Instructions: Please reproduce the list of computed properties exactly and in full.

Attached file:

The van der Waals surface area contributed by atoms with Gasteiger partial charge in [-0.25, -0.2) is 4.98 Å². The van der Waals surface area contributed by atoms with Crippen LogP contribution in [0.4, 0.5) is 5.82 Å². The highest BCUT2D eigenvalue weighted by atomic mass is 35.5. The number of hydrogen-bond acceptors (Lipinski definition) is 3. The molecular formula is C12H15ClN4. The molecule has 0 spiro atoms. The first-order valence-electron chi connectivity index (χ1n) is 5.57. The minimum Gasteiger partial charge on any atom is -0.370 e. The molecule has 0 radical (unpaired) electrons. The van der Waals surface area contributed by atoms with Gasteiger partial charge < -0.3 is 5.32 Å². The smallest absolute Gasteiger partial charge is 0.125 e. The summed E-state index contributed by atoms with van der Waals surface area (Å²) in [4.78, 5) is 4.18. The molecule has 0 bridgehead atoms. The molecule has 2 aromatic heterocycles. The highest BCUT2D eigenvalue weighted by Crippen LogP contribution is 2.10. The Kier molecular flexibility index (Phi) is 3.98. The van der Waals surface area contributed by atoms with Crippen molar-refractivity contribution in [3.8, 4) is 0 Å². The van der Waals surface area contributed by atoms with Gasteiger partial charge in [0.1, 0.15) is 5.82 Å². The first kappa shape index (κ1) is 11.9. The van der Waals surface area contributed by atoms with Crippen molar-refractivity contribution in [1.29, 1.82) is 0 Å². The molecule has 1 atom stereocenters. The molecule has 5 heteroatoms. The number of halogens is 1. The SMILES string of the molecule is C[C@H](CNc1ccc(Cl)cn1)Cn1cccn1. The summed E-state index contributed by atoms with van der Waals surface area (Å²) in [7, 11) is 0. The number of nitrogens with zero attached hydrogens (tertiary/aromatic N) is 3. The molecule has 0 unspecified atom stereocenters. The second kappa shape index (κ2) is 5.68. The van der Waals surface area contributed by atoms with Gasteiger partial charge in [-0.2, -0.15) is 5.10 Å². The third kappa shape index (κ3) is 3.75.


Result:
The van der Waals surface area contributed by atoms with Gasteiger partial charge in [-0.25, -0.2) is 4.98 Å². The van der Waals surface area contributed by atoms with Crippen LogP contribution in [0.4, 0.5) is 5.82 Å². The highest BCUT2D eigenvalue weighted by atomic mass is 35.5. The number of hydrogen-bond acceptors (Lipinski definition) is 3. The molecular formula is C12H15ClN4. The molecule has 0 spiro atoms. The first-order valence-electron chi connectivity index (χ1n) is 5.57. The minimum Gasteiger partial charge on any atom is -0.370 e. The molecule has 0 radical (unpaired) electrons. The van der Waals surface area contributed by atoms with Gasteiger partial charge < -0.3 is 5.32 Å². The smallest absolute Gasteiger partial charge is 0.125 e. The summed E-state index contributed by atoms with van der Waals surface area (Å²) in [4.78, 5) is 4.18. The molecule has 0 bridgehead atoms. The molecule has 2 aromatic heterocycles. The highest BCUT2D eigenvalue weighted by Crippen LogP contribution is 2.10. The Kier molecular flexibility index (Phi) is 3.98. The van der Waals surface area contributed by atoms with Crippen molar-refractivity contribution in [3.8, 4) is 0 Å². The van der Waals surface area contributed by atoms with Gasteiger partial charge in [0.1, 0.15) is 5.82 Å². The first kappa shape index (κ1) is 11.9. The van der Waals surface area contributed by atoms with Crippen molar-refractivity contribution in [1.29, 1.82) is 0 Å². The molecule has 1 atom stereocenters. The molecule has 5 heteroatoms. The number of halogens is 1. The SMILES string of the molecule is C[C@H](CNc1ccc(Cl)cn1)Cn1cccn1. The summed E-state index contributed by atoms with van der Waals surface area (Å²) in [7, 11) is 0. The number of nitrogens with zero attached hydrogens (tertiary/aromatic N) is 3. The molecule has 0 unspecified atom stereocenters. The second kappa shape index (κ2) is 5.68. The van der Waals surface area contributed by atoms with Gasteiger partial charge in [-0.2, -0.15) is 5.10 Å². The third kappa shape index (κ3) is 3.75.